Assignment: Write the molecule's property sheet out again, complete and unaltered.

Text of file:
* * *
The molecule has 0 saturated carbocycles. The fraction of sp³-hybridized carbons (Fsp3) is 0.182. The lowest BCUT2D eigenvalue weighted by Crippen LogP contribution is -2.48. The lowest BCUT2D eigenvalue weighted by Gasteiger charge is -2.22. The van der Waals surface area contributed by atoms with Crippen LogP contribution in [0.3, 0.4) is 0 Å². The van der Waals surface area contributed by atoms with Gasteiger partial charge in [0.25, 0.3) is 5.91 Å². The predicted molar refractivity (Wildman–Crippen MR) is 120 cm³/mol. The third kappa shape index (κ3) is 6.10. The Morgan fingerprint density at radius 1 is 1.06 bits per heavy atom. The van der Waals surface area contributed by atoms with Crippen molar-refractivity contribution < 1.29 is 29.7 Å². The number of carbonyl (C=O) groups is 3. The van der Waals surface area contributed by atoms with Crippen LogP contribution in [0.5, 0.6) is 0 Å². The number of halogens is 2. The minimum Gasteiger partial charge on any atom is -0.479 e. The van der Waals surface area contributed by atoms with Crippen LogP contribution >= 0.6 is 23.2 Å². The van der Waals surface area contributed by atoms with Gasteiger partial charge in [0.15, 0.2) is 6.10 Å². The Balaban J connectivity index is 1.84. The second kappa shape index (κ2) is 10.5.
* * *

The molecule has 0 saturated carbocycles. The fraction of sp³-hybridized carbons (Fsp3) is 0.182. The lowest BCUT2D eigenvalue weighted by Crippen LogP contribution is -2.48. The lowest BCUT2D eigenvalue weighted by Gasteiger charge is -2.22. The van der Waals surface area contributed by atoms with Crippen LogP contribution in [0.3, 0.4) is 0 Å². The van der Waals surface area contributed by atoms with Gasteiger partial charge in [0.25, 0.3) is 5.91 Å². The predicted molar refractivity (Wildman–Crippen MR) is 120 cm³/mol. The third kappa shape index (κ3) is 6.10. The Morgan fingerprint density at radius 1 is 1.06 bits per heavy atom. The van der Waals surface area contributed by atoms with Crippen molar-refractivity contribution < 1.29 is 29.7 Å². The number of carbonyl (C=O) groups is 3. The van der Waals surface area contributed by atoms with Crippen LogP contribution in [0.5, 0.6) is 0 Å². The number of halogens is 2. The minimum Gasteiger partial charge on any atom is -0.479 e. The van der Waals surface area contributed by atoms with Crippen LogP contribution >= 0.6 is 23.2 Å². The van der Waals surface area contributed by atoms with Gasteiger partial charge in [0.15, 0.2) is 6.10 Å². The Balaban J connectivity index is 1.84. The second kappa shape index (κ2) is 10.5.